The European Union is up in arms about Germany’s introduction of new “revolving door baby hatches”. Recently, the German Government has created more little crib like beds that a mother can access and deposit her new-born into. After closing the door to the hatch, staff at the hospital is immediately alerted that a baby has been left in the baby hatch. The time it takes for the nurses to arrive at the hatch, approximately 2 to 3 minutes, is just enough for the mother to walk away without being spotted and identified.
Initially, this sounds quite horrifying: the abandonment of a baby in a hatch. The hatches are warm and comfortable, and the baby spends very little time in them. But what shocks people more is that there exists the need for such facilities in hospitals.
The idea of an unwanted baby horrifies the majority of the population in any country. There seems to be a lack of understanding in how the mother must be feeling in such a situation, where she feels the best thing for her new-born is for someone else to care for them. However, this is an age old problem first documented when Moses was sent down the river in a wicker basket.
There is a mob mentality to blame young and teenage mothers, but the reality is it can happen to any overwhelmed new parent who feels they are not the best person to look after the child. Without such safe facilities in place, women result to drastic measure to get rid of unwanted children. Horrifying news stories where babies have been found abandoned in parks and bins occasionally surface. Usually, the public are only made aware as police search for the mother, who then faces criminal charges of child negligence, abandonment and sometimes, infanticide. The world is familiar with stories of unwanted children in China, who are left by the sides of roads or flushed down toilets by parents desperate for boys or to abide by strict child policies.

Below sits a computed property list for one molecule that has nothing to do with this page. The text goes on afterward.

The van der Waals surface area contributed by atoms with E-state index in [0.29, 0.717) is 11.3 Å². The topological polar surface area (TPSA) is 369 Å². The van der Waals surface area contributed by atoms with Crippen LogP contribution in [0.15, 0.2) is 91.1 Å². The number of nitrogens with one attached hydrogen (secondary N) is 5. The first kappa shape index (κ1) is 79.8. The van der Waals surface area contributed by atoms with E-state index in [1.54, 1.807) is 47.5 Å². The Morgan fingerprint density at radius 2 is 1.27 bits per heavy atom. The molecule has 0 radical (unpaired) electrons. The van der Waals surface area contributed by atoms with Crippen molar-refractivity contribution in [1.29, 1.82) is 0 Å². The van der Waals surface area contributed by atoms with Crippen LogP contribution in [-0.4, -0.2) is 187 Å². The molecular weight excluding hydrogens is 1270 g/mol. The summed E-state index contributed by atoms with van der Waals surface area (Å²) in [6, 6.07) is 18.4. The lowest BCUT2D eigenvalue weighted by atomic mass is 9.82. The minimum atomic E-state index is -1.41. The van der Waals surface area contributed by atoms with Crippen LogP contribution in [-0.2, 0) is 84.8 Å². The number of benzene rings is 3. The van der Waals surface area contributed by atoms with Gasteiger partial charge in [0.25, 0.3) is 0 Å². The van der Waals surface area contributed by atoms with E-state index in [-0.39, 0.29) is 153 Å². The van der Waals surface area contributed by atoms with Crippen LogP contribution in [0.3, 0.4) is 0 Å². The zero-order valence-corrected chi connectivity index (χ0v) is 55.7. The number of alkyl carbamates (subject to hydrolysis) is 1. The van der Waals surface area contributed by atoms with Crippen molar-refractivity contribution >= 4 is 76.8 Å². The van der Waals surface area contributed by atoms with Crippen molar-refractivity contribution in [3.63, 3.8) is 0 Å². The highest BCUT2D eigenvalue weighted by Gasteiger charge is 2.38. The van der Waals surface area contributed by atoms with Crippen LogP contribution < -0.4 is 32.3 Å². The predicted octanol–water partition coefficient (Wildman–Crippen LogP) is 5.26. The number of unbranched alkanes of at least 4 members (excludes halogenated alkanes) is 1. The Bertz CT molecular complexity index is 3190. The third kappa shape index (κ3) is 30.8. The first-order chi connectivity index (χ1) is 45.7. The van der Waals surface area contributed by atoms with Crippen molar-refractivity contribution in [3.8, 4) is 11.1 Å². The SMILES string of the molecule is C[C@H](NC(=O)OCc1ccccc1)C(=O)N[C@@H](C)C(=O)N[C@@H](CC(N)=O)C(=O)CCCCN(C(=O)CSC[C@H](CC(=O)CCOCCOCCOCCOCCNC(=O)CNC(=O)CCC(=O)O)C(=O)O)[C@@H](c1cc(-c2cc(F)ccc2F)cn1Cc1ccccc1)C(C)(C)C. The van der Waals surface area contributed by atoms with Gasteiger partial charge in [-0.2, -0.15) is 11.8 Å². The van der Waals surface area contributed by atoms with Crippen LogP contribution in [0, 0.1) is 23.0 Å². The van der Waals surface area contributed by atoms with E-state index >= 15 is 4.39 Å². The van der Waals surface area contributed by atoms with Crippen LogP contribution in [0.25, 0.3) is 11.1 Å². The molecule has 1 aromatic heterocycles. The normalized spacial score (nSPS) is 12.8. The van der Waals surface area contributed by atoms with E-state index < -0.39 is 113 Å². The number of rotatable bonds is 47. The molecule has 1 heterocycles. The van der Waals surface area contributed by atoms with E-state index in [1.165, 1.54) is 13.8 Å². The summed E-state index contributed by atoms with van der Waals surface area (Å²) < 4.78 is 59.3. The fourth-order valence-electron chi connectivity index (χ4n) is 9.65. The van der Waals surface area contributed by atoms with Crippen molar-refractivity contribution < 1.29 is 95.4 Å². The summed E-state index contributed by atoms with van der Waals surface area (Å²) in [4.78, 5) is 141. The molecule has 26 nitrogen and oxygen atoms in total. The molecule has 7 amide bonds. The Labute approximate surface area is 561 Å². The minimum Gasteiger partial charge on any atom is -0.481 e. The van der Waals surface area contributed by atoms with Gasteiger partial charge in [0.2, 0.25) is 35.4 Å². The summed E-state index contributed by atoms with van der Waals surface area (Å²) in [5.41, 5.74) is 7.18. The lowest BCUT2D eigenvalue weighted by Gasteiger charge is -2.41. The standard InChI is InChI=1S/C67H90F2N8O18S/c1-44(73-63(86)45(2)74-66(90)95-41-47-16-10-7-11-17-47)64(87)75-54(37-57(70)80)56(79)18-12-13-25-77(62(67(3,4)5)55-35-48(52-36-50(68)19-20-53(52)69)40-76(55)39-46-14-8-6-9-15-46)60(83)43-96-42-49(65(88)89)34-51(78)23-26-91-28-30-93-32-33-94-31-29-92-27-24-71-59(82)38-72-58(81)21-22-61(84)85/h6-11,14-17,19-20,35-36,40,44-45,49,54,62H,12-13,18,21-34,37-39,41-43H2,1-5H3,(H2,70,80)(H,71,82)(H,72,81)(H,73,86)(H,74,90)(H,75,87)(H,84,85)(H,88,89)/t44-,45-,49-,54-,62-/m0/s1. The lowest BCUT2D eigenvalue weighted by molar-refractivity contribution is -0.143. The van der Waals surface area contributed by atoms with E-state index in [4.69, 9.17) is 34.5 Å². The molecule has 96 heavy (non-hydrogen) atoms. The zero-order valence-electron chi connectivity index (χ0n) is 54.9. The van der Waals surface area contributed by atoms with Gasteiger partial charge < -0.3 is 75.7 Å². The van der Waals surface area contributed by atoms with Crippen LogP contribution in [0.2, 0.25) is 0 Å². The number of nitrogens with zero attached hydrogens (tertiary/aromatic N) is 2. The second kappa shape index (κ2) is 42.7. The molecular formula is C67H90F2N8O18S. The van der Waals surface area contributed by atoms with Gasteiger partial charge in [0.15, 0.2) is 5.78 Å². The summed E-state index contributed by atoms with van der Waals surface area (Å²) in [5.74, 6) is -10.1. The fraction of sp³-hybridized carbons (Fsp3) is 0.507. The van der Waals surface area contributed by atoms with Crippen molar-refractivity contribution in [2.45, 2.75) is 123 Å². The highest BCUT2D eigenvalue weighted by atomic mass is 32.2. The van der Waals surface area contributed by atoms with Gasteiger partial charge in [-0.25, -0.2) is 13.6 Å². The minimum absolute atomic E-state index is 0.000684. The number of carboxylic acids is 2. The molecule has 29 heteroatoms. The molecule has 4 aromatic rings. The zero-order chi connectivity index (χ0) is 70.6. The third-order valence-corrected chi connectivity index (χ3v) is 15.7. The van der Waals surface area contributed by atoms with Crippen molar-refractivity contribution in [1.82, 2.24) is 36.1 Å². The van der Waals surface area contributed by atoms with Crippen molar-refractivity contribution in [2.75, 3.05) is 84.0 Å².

Thankfully, no such stories have surfaced yet in Germany, so why is there such uproar about this new service provided for desperate mothers? Gone are the days of dropping babies on Church doorsteps as a last resort for desperate women, and with very little help available, who are the people judging and complaining about this service? Obviously, there are concerns for the babies left in these hatches. Adoption rights in the EU dictate that children should have access to their parents’ names from the age of 16, and as these hatches are anonymous, the children may never know their birth parents. Of course, mothers can leave their details with the baby should they want to, but it is not a requirement of the service. Mothers who do leave personal details with the baby can return to the hospital within two months to “reclaim” their child. Provided an assessment of the mother’s mental health is positive, she will be granted rights over the child once again. Many also worry that fathers’ rights are being ignored, as they have no control over who uses the baby boxes.
Despite the UN protesting the creation of new baby box hatches, there are over 99 in Germany alone. Other countries within the EU, such as Italy, Poland, Hungary and even the Vatican, make use of similar “baby boxes”. The United States does not have any, but a similar practice is conducted from within certain hospitals, where babies are left in cribs by the doors to the hospital.
If the babies are subsequently well looked after or place into adoptive care, is there really an issue? Perhaps the focus should be on helping struggling new mothers to encourage them to care for their new-borns.